“He jumped up on the desk and recited a monologue in character as King Lear,” marveled one alumna, as she recalled a particularly inspiring theater professor.
You could be forgiven for thinking Linda Schorr ’88 was describing that famous scene from “The Dead Poet’s Society,” when Robin Williams—playing an English teacher with a penchant for Walt Whitman—leaped onto his desk and asked his class to look at the world from a different perspective. But you’d be wrong.
The professor in question wasn’t the infamous Mr. Keating at all, but our very own Gordon Wickstrom, who created waves during his tenure at F&M. From 1968 until his retirement in 1991, Wickstrom taught theater at F&M, helped found the Other Room Theatre, and served as a pioneering advocate for avant-garde performance on campus.
Schorr wasn’t the only alum who recalled Professor Wickstrom’s memorable style. In a social media post in November, Franklin & Marshall Magazine asked former students to share their favorite classroom memories, and Wickstrom cropped up five times. Unsurprisingly, alumni showered love on many other beloved professors, too, in an outpouring that transformed a typical Facebook inquiry into a detailed history of inspiring classroom moments.
While I’d wager that few F&M graduates have encountered a professor willing to scale classroom furniture in the name of inspiration, just about every student I know experienced a moment in class or office hours that set us on the paths we walk today.
All of which begs the question: What is it, exactly, that makes classes and professors memorable? If the formula doesn’t require a “Dead Poets Society” moment, what does it take for a professor to make a transformative impact on a student?
As the responses on Facebook revealed, some of these moments were as dramatic as Wickstrom’s theatrical command of the Bard. Others instilled in former students a quiet conviction about where they should go next—and what they were meant to do.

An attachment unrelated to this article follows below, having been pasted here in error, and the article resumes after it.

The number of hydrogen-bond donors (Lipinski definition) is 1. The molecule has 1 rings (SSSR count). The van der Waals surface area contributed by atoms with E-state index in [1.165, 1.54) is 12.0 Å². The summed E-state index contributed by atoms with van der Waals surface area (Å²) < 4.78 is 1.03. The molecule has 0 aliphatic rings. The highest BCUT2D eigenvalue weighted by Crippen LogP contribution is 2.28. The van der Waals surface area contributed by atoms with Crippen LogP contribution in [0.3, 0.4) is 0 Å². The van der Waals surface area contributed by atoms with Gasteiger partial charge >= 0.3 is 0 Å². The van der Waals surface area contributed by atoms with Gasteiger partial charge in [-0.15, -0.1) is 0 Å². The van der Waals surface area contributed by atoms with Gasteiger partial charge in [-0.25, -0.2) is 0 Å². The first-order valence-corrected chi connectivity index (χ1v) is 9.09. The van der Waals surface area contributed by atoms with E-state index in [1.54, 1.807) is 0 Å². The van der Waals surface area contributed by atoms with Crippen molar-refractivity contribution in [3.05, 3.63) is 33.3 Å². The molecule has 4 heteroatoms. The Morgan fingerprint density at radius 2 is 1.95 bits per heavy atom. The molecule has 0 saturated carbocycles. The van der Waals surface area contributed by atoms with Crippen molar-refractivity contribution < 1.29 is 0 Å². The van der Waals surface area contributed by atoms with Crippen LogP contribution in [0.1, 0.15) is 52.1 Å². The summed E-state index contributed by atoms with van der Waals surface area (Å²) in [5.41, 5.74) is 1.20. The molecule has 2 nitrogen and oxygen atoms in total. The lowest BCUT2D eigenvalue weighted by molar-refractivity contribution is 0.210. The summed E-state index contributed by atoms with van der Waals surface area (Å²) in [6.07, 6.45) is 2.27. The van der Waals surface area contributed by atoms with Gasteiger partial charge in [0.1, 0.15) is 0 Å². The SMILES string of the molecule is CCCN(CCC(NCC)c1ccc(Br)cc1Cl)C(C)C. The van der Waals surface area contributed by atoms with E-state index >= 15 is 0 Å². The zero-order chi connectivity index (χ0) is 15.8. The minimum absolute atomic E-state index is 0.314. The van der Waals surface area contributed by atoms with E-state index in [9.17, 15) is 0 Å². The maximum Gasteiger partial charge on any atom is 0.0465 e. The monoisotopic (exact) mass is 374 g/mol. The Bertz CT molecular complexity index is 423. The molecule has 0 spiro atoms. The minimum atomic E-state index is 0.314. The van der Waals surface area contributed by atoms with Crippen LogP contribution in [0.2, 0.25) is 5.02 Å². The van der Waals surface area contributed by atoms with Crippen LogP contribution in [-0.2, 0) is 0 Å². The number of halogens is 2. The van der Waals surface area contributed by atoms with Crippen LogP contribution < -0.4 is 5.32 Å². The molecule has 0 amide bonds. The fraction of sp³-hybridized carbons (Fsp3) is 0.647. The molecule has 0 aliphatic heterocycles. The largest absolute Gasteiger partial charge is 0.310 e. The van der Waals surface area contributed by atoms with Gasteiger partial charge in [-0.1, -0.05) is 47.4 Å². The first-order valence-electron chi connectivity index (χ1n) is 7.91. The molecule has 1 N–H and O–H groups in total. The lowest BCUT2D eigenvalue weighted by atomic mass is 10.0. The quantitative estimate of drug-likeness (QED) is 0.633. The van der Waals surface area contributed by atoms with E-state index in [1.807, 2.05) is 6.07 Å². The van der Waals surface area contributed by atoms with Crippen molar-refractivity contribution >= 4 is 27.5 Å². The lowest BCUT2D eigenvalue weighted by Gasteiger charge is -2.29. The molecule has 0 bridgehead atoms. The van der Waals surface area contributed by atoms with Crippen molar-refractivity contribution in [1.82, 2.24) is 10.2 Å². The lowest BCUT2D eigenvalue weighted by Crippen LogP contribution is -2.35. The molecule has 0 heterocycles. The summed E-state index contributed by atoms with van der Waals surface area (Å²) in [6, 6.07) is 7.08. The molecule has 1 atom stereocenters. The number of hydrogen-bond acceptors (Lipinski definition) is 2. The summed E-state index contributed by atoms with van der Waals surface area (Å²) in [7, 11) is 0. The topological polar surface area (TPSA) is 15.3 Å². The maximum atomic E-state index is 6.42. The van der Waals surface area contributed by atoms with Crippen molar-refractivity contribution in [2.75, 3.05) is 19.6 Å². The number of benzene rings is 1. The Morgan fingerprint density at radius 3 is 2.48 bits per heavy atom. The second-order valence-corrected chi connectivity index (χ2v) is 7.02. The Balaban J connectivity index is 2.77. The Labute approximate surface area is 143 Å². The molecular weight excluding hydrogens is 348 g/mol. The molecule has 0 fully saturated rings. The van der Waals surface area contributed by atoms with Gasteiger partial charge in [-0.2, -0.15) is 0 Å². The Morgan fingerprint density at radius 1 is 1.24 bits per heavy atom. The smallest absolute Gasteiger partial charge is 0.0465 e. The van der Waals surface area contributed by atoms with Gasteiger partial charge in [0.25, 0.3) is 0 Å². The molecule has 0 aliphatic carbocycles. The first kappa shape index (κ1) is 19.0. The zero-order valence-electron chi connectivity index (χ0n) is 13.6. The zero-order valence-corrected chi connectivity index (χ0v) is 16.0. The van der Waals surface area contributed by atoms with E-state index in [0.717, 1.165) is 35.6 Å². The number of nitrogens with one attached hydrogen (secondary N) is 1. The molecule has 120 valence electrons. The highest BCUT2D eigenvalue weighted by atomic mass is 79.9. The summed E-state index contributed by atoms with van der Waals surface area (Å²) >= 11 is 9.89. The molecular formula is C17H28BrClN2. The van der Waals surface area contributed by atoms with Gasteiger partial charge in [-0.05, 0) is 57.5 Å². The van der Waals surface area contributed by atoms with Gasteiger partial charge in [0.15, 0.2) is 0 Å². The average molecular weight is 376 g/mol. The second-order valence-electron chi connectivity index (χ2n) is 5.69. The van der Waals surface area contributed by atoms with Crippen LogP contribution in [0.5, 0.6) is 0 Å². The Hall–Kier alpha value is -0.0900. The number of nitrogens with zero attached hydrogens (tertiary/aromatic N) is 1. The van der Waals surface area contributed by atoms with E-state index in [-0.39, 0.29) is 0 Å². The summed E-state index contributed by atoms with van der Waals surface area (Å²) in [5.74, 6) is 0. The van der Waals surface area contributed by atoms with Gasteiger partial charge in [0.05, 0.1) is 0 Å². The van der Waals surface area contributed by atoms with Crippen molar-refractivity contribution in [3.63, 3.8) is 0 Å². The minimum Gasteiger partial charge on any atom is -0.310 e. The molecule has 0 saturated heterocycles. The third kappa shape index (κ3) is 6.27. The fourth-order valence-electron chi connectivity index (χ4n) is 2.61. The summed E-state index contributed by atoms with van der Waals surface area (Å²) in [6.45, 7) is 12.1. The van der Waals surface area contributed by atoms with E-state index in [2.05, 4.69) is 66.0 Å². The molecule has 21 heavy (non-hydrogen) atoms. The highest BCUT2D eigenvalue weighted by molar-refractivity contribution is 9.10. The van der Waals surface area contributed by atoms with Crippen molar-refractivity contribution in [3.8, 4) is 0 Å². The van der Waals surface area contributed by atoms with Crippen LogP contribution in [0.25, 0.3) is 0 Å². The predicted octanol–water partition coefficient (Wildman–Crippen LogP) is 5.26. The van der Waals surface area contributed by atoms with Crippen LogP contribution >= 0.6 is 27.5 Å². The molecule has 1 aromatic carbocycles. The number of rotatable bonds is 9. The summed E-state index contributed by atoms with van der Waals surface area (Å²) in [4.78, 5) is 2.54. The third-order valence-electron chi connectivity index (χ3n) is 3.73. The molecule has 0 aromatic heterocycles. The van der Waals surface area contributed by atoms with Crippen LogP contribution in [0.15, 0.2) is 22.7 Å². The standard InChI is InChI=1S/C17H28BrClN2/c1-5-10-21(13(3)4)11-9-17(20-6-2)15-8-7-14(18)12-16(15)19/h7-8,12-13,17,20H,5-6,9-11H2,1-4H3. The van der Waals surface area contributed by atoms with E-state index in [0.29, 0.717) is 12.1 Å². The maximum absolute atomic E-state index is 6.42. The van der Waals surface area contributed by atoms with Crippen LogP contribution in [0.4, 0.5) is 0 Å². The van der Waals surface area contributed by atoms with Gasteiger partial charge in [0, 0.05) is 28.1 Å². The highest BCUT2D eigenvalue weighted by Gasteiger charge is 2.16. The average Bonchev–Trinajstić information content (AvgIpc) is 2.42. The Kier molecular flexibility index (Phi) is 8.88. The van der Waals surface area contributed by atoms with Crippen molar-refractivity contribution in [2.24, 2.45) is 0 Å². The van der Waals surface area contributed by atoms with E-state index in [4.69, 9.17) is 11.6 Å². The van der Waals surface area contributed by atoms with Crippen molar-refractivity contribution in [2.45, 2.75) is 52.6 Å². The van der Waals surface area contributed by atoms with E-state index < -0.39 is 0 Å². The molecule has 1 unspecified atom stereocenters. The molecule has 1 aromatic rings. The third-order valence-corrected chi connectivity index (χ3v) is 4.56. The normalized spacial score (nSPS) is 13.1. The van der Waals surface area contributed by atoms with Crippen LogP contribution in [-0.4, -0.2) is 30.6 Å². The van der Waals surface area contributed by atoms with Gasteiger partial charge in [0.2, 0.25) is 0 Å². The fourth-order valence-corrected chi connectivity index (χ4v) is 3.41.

From veterans struggling during the Vietnam War to a new generation of students forging into uncharted territory, many graduates followed the lead from their favorite classes and professors—uncovering and examining much about the world along the way.
Fueled by Encouragement
In the spring of 1969, when Franklin & Marshall was simmering with Vietnam War protests, Neil R. Young ’71 arrived on campus fresh from the Navy. Professor of History Charlie Riggs, who taught a class titled “Icelandic Sagas,” took Young on as a student despite his late registration date.
“I think Charlie figured out I was a little withdrawn, so he reached out to me—told me I was OK,” recalled Young. “That meant a lot.”
As a married student and former service member, Young’s social life and outlook diverged from those of other students on campus. He struggled with whether or not to stay in school. Riggs, along with history professor John Joseph, became mentors, encouraging Young to pursue his interests in Middle Eastern history.
But the invasion of Laos in 1970, along with a personal tragedy, conspired to take Young away from his studies. Days after Nixon invaded Cambodia, Young’s father died, and he received orders to report back to the Navy.
“When I think about life at a small liberal arts college and the military, what I remember are contrasts,” Young says. “Watching students shut down the college, and, several weeks later, being in the middle of the North Atlantic on a mid-watch listening on the passive sonar as whales called to each other.”
In the midst of the chaos, the bank called up the loan Young co-signed with his late father to pay for school, putting his finances—and his future at F&M—in jeopardy. F&M eventually intervened on behalf of Young, offering him a full scholarship to finish his last year of school.
“I think that, after gratitude, all of us are fueled by encouragement,” Young says, thinking back on the mentorship he received from Riggs and Joseph.